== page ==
Shortly after crossing the parched deserts of what is now southern Namibia the explorer Charles John Andersson collapsed onto the embankment of the Hountop stream that ultimately led into the mighty Orange River. Dangerously relieved he almost fell asleep rather than drink some life-saving water. He had “made it through,” according to his book, Lake Ngami.

“But I was soon destined to experience a greater calamity… I was seized by a violent shivering fit which lasted three hours, then came the fever, of almost as long duration, accompanied by racking headache and profuse perspiration.”

These are classic symptoms of malaria. It was April just after the rains when malaria is most severe. But this was long before malaria was known and Andersson was convinced it was a pandemic.
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Recce

Recce

If like me you have serious hope that Omicron (and fingers crossed, the whole pandemic) might be gone by mid-year then you might want to join me as I continue chasing the herds in Tanzania this June!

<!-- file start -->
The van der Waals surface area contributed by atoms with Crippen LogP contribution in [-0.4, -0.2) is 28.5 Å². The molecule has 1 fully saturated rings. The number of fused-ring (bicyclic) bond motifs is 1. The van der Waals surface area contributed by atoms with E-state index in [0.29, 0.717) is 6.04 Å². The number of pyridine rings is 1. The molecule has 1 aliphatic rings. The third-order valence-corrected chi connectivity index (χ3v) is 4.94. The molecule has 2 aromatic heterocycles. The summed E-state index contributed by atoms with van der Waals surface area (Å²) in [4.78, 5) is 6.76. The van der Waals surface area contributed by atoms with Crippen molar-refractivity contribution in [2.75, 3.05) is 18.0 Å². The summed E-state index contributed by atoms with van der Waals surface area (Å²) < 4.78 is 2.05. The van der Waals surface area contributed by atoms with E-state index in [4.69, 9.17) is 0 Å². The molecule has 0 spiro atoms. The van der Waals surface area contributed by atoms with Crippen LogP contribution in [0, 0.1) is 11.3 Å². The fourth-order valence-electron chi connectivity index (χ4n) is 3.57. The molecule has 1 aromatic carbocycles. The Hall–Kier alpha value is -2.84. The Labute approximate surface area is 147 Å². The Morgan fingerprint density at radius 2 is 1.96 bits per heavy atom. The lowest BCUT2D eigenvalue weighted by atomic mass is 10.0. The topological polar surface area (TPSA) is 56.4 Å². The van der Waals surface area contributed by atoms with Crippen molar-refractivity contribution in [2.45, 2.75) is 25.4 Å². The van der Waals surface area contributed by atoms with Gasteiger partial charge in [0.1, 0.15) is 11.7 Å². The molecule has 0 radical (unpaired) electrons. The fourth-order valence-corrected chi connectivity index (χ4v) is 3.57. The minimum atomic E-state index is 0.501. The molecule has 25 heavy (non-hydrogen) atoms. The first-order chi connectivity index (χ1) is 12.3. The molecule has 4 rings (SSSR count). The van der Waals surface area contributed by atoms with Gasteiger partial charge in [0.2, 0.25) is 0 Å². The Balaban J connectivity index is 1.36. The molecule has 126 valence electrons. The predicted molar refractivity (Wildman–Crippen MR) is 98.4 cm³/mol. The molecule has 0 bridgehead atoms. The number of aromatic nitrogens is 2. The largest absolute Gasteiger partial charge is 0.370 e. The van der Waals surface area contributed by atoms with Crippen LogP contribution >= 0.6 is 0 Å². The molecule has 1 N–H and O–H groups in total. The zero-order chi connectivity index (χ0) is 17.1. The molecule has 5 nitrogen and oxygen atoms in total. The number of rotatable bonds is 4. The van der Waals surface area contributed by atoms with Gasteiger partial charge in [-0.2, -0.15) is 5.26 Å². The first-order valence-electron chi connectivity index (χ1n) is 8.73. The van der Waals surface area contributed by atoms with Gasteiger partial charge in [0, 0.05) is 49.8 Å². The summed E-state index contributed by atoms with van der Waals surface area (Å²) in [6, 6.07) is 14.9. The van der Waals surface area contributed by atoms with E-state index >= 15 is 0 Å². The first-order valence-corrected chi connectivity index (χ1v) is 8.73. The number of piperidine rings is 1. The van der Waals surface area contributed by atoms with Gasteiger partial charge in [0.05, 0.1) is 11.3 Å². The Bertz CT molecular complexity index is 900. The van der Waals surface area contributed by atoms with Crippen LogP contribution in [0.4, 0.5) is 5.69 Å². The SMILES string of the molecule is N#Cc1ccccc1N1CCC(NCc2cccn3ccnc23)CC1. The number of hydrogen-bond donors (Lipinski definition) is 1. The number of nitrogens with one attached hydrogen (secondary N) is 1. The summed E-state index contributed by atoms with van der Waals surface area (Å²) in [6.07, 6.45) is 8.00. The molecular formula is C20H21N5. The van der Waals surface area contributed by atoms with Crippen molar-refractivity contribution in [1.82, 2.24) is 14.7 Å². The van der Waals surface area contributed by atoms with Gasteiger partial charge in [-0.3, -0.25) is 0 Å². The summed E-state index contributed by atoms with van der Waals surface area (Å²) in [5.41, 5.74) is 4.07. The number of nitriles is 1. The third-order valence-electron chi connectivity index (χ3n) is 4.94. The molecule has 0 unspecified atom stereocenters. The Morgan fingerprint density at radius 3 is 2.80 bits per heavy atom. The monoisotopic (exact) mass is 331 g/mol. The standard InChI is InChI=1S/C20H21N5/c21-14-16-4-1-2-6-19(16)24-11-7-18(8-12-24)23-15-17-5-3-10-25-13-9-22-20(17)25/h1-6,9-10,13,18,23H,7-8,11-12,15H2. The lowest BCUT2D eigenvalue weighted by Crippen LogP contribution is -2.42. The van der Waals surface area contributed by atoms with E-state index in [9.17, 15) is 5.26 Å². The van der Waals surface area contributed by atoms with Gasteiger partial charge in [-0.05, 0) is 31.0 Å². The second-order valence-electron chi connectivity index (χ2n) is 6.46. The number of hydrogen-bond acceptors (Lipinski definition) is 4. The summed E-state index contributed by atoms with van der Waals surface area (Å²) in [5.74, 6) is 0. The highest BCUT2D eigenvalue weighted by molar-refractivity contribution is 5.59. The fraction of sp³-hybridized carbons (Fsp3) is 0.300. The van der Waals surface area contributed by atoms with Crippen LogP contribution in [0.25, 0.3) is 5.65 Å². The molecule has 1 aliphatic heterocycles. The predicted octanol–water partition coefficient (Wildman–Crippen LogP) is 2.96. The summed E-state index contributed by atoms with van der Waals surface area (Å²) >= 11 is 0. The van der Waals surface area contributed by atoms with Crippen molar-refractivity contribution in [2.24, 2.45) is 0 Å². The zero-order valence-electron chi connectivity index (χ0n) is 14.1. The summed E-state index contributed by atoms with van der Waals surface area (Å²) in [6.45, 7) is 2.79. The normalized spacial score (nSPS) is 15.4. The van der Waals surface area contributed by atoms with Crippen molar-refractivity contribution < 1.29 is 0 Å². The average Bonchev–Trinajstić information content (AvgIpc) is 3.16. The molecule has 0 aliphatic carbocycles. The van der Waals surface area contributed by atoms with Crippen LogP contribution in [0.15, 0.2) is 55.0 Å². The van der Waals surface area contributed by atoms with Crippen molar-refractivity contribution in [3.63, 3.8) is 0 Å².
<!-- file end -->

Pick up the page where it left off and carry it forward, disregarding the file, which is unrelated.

My November “Recky” turned out to be a “Wrecky!” We slipped into sub-Saharan Africa at just the right moment, early November. Days after we started a fabulous safari Omicron hit the headlines and literally days after we headed home new regulations by our CDC would have made coming home much more difficult than it was.
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Whoa Nelly!

Whoa Nelly!

Travelers squeezing hope out of several reports from South Africa that the Omicron variant declines as fast as it surges need to calm down.

Being cautious about this does not mean I don’t believe the reports. I do. This morning DMC News’ excellent summary highlighting South African scientists’ excellent field studies absolutely shows me that Omicron might be insignificant in South Africa in as few as a couple months. Why, then, the caution?
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T&C’s

T&C’s